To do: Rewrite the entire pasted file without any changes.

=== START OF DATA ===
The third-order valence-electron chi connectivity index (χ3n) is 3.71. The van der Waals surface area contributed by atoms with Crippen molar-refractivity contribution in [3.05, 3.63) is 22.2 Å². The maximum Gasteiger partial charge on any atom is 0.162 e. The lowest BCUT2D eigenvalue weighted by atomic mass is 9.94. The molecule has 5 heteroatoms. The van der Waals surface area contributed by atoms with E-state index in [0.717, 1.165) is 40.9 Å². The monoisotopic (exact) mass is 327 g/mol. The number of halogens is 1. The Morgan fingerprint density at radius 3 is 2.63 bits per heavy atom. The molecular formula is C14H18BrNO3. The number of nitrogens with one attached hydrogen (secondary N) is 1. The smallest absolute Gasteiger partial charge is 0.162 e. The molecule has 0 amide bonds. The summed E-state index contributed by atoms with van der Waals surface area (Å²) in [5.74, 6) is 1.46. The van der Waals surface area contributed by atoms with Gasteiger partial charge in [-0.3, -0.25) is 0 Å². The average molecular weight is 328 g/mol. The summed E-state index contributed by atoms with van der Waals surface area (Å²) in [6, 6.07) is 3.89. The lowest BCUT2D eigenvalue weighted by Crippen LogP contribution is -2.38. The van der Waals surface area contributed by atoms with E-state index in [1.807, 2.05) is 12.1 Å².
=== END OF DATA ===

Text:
The third-order valence-electron chi connectivity index (χ3n) is 3.71. The van der Waals surface area contributed by atoms with Crippen molar-refractivity contribution in [3.05, 3.63) is 22.2 Å². The maximum Gasteiger partial charge on any atom is 0.162 e. The lowest BCUT2D eigenvalue weighted by atomic mass is 9.94. The molecule has 5 heteroatoms. The van der Waals surface area contributed by atoms with E-state index in [0.717, 1.165) is 40.9 Å². The monoisotopic (exact) mass is 327 g/mol. The number of halogens is 1. The Morgan fingerprint density at radius 3 is 2.63 bits per heavy atom. The molecular formula is C14H18BrNO3. The number of nitrogens with one attached hydrogen (secondary N) is 1. The smallest absolute Gasteiger partial charge is 0.162 e. The molecule has 0 amide bonds. The summed E-state index contributed by atoms with van der Waals surface area (Å²) in [5.74, 6) is 1.46. The van der Waals surface area contributed by atoms with Gasteiger partial charge in [-0.3, -0.25) is 0 Å². The average molecular weight is 328 g/mol. The summed E-state index contributed by atoms with van der Waals surface area (Å²) in [6, 6.07) is 3.89. The lowest BCUT2D eigenvalue weighted by Crippen LogP contribution is -2.38. The van der Waals surface area contributed by atoms with E-state index in [1.807, 2.05) is 12.1 Å².